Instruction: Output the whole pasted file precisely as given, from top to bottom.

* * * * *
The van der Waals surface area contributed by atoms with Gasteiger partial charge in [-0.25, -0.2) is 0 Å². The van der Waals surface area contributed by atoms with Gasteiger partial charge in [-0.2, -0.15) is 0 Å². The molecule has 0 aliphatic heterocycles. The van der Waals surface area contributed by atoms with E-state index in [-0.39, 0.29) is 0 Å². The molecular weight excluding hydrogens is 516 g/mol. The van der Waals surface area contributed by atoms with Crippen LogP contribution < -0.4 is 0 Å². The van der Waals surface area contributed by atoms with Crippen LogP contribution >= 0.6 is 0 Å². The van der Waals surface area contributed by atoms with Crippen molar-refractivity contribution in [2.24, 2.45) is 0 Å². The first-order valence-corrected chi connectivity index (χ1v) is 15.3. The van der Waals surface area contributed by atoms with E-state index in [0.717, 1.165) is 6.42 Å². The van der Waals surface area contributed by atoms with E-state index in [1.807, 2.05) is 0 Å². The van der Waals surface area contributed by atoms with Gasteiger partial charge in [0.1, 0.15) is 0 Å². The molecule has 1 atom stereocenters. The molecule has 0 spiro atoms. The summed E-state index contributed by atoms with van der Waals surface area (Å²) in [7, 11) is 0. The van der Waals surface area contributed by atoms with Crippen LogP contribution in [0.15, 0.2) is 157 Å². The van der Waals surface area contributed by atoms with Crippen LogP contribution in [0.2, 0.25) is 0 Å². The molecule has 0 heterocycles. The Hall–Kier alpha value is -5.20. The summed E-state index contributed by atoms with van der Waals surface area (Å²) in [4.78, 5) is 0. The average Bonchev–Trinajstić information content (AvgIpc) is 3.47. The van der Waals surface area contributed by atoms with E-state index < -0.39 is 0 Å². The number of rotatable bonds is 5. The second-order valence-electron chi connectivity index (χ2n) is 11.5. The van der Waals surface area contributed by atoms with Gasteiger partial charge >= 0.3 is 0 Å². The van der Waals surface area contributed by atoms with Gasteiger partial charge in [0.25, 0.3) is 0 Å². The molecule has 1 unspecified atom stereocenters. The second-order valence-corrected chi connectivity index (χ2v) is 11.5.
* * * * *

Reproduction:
The van der Waals surface area contributed by atoms with Gasteiger partial charge in [-0.25, -0.2) is 0 Å². The van der Waals surface area contributed by atoms with Gasteiger partial charge in [-0.2, -0.15) is 0 Å². The molecule has 0 aliphatic heterocycles. The van der Waals surface area contributed by atoms with E-state index in [-0.39, 0.29) is 0 Å². The molecular weight excluding hydrogens is 516 g/mol. The van der Waals surface area contributed by atoms with Crippen LogP contribution < -0.4 is 0 Å². The van der Waals surface area contributed by atoms with Crippen LogP contribution >= 0.6 is 0 Å². The van der Waals surface area contributed by atoms with Crippen molar-refractivity contribution in [2.24, 2.45) is 0 Å². The first-order valence-corrected chi connectivity index (χ1v) is 15.3. The van der Waals surface area contributed by atoms with E-state index in [0.717, 1.165) is 6.42 Å². The van der Waals surface area contributed by atoms with E-state index in [1.807, 2.05) is 0 Å². The van der Waals surface area contributed by atoms with Gasteiger partial charge in [0.1, 0.15) is 0 Å². The molecule has 1 atom stereocenters. The molecule has 0 spiro atoms. The summed E-state index contributed by atoms with van der Waals surface area (Å²) in [7, 11) is 0. The van der Waals surface area contributed by atoms with Crippen LogP contribution in [0.15, 0.2) is 157 Å². The van der Waals surface area contributed by atoms with Crippen LogP contribution in [0.2, 0.25) is 0 Å². The molecule has 0 heterocycles. The Hall–Kier alpha value is -5.20. The summed E-state index contributed by atoms with van der Waals surface area (Å²) in [4.78, 5) is 0. The average Bonchev–Trinajstić information content (AvgIpc) is 3.47. The van der Waals surface area contributed by atoms with E-state index < -0.39 is 0 Å². The number of rotatable bonds is 5. The second-order valence-electron chi connectivity index (χ2n) is 11.5. The van der Waals surface area contributed by atoms with Gasteiger partial charge >= 0.3 is 0 Å². The van der Waals surface area contributed by atoms with Gasteiger partial charge in [0.25, 0.3) is 0 Å². The molecule has 1 unspecified atom stereocenters. The second-order valence-corrected chi connectivity index (χ2v) is 11.5.